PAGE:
Zerø Wind

Jamie Wong

I'm a uWaterloo Software Engineering student from Ottawa. I rant about software.

Declarative Programming and Autosubscribe

While I was watching the Meteor screencast (if you haven’t already seen it, go watch it), I paused around 1:35. They had just said “There’s no callbacks, no bindings, and no controllers. It just works.” after showing off the code something like the following:

Template.color_list.colors = function() {
  return Colors.find({}, {sort: {likes: -1, name: 1}});
}

along with a handlebars template kind of like this:

<template name="color_list">
  {{#each colors}}
    <ul>
      <li>
        {{ name }}
      </li>
    </ul>
  {{/each}}
</template>

From an application developer’s perspective, I thought “Wow. That is really amazing”. This is a perfect example of how incredible working with declarative programming can be. Meteor itself focuses on reactive programming, but it facilitates declarative style in its live templates.

From working on my own libraries and frameworks, I thought “Wow. How the hell did they get that to work?” More on this later.

Declarative Programming (The What)

Whenever you’re trying to make anything, you want to spend your time figuring out what you want in your application, not how to get it there. Declarative programming tries to shift the focus from control flow to logic and state.

A prime example of this is the divide between the creation and updating of views in imperative style. For example, consider a simple view that wraps an h1 that reflects some data stored in a model.

Ultimately the goal here is to have an h1 that says “Salutations, NAME”, where NAME is always synchronized with the model.

Imperative Creation and Update

If you were to write it in this style, you would probably do it with jQuery or some similar DOM manipulation library, so that’s what we’ll use here.

var HelloView = function() {
  this.h1 = $('<h1/>');

  var self = this;
  model.bind('update', function() {
    self.update();
  });
  self.update();
};

HelloView.prototype.update = function() {
  this.h1.text("Salutations, " + Model.get('name') + "!");
}

Mentally, I had to translate the original task into “create an element, listen for any updates to the model, then update the view to match the model”. This isn’t so bad, and is definitely better than the model knowing about the view, but there’s room for improvement.

Namely, it’s very apparent that the creation of the elements and the synchronization of the data exist as two distinct tasks, when they really don’t need to.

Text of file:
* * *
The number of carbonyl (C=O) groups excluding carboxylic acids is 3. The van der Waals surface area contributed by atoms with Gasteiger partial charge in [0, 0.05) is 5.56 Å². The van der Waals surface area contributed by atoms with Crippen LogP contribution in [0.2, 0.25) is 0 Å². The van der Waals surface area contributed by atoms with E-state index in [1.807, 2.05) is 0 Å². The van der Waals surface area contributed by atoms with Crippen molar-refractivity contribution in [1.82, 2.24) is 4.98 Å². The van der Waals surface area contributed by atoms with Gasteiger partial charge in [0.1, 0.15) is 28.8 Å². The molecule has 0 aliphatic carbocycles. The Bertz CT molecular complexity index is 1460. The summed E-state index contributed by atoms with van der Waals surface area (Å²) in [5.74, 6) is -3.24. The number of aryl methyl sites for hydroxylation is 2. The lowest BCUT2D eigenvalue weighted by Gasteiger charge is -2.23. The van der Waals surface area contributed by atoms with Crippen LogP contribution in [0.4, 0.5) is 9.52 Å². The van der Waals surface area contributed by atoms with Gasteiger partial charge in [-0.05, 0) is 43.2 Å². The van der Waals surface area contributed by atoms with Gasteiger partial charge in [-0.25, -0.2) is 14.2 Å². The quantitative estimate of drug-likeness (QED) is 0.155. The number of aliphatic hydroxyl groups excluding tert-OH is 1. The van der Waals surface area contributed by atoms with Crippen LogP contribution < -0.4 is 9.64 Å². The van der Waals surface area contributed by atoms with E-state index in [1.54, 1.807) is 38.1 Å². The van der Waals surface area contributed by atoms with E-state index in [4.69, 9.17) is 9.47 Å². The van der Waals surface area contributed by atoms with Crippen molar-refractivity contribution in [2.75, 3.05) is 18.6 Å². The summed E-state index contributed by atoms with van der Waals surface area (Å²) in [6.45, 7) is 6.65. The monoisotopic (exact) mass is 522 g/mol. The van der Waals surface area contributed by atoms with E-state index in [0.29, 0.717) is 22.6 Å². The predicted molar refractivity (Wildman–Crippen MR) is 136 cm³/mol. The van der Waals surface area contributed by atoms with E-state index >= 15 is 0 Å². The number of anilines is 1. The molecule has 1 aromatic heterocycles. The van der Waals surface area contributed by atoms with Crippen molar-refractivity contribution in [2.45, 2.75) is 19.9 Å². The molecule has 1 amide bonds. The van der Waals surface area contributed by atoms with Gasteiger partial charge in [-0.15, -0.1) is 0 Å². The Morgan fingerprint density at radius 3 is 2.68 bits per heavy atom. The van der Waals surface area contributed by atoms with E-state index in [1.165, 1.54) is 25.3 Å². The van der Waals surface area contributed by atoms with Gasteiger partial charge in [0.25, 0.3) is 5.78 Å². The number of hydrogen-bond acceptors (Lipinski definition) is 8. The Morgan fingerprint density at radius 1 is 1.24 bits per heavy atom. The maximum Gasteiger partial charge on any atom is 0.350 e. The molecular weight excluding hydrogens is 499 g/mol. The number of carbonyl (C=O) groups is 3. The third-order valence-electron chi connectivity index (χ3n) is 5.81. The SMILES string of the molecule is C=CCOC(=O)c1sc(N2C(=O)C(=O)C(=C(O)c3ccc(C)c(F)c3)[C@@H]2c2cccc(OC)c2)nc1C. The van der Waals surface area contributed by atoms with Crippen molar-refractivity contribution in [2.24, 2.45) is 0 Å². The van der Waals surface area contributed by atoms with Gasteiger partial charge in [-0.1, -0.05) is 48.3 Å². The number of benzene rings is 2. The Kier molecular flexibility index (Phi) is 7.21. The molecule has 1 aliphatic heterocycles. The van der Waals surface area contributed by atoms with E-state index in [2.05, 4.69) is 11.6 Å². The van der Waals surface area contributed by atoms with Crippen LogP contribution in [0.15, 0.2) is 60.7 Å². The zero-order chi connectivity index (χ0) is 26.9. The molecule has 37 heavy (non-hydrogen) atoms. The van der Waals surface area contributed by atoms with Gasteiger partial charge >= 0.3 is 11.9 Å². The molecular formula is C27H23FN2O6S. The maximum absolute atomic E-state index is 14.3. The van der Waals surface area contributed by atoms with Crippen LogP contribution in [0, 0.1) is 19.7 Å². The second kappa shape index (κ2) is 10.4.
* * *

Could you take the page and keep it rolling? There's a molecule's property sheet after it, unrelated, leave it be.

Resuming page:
Declarative Creation and Update

Here’s the same example written in Meteor style declarative programming.

The template code:

<template name="hello_view">
  <h1>Salutations, {{ name }}!</h1>
</template>

And the JavaScript:

Template.hello_view.name = function() {
  return Model.get('name');
}

In this style, we aren’t manually wiring up synchronization at all. We aren’t thinking in a “when this, then that” kind of mindset. We just say “this is how it always should be”. As a side effect, the mental separation between create and update becomes unnecessary. You don’t need to consider what happens when the model changes - the view just always reflects the model.

While the amount of code isn’t significantly different between these two examples, I believe that as applications become more complex, the savings in the declarative style will increase, and the logic will be easier to follow.

Autosubscribe (The How)

I’ve done a bunch of JS development by now, and this is one of the first things I’ve tripped over in a long time thinking “How is this possible?”. I’m not talking about how the task was algorithmically complicated, I’m talking about how it looked like there was something essential missing from the code.

In particular, I couldn’t understand how the views knew when to update, since there was no event binding anywhere.

The solution comes from Meteor’s concepts of “autosubscribe”.

The basic idea is to establish a global context that things are currently running in and check this whenever any mutable data is accessed. If the accessor notices that a global context is active, it will subscribe that context to be re-run when that data changes.

A basic implementation would look something like this:

var Magic = {
  context: null
  autosubscribe: function(cb) {
    Magic.context = cb;
    Magic.context();
  }
};

var Model = function() {
  this.props = {};
};

Model.prototype.get = function(prop) {
  if (Magic.context != null) {
    // An autosubscribe context is active, so subscribe it to future
    // changes to the property
    this.bind('change:' + prop, Magic.context);
  }
  return this.props[prop];
}

Model.prototype.set = function(prop, val) {
  this.props[prop] = val;
  this.trigger('change: ' + prop);
}

// Implementations of bind and trigger omitted, but they would act exactly
// like Backbone's

Then it could be used like this - no manual event binding!

var person = new Model();
person.set('name', 'Odeen');

Magic.autosubscribe(function() {
  $('h1').text('Salutations, ' + person.get('name'));
});

person.set('name', 'Estwald');

While Meteor did not invent the concept of live templates, this method of dodging event binding seems the most powerful. While the idea of client-side access to the database seems a little scary, and it might end up hairier than normal client-server architecture if you want security, there are some ideas from Meteor that I think are a definite step in the right direction.

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